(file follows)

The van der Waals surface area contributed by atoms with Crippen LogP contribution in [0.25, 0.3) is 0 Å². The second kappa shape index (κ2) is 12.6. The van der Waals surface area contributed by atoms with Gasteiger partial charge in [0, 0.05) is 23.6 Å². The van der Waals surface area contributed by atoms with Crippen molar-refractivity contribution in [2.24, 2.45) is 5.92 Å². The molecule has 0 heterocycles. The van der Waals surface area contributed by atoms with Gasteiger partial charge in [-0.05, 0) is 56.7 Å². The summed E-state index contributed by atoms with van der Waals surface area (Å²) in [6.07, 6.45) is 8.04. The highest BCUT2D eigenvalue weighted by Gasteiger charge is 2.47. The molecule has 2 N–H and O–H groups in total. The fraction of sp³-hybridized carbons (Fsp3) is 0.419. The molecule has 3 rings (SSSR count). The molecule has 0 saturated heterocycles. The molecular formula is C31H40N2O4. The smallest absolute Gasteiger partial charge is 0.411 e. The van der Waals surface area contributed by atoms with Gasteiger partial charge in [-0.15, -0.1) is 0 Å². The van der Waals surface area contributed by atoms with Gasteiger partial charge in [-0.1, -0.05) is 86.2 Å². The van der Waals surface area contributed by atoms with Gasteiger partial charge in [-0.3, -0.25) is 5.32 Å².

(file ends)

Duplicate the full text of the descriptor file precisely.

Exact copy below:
The van der Waals surface area contributed by atoms with Crippen LogP contribution in [0.25, 0.3) is 0 Å². The second kappa shape index (κ2) is 12.6. The van der Waals surface area contributed by atoms with Gasteiger partial charge in [0, 0.05) is 23.6 Å². The van der Waals surface area contributed by atoms with Crippen molar-refractivity contribution in [2.24, 2.45) is 5.92 Å². The molecule has 0 heterocycles. The van der Waals surface area contributed by atoms with Gasteiger partial charge in [-0.05, 0) is 56.7 Å². The summed E-state index contributed by atoms with van der Waals surface area (Å²) in [6.07, 6.45) is 8.04. The highest BCUT2D eigenvalue weighted by Gasteiger charge is 2.47. The molecule has 2 N–H and O–H groups in total. The fraction of sp³-hybridized carbons (Fsp3) is 0.419. The molecule has 3 rings (SSSR count). The molecule has 0 saturated heterocycles. The molecular formula is C31H40N2O4. The smallest absolute Gasteiger partial charge is 0.411 e. The van der Waals surface area contributed by atoms with Gasteiger partial charge in [-0.15, -0.1) is 0 Å². The van der Waals surface area contributed by atoms with Gasteiger partial charge in [-0.1, -0.05) is 86.2 Å². The van der Waals surface area contributed by atoms with Gasteiger partial charge in [-0.3, -0.25) is 5.32 Å².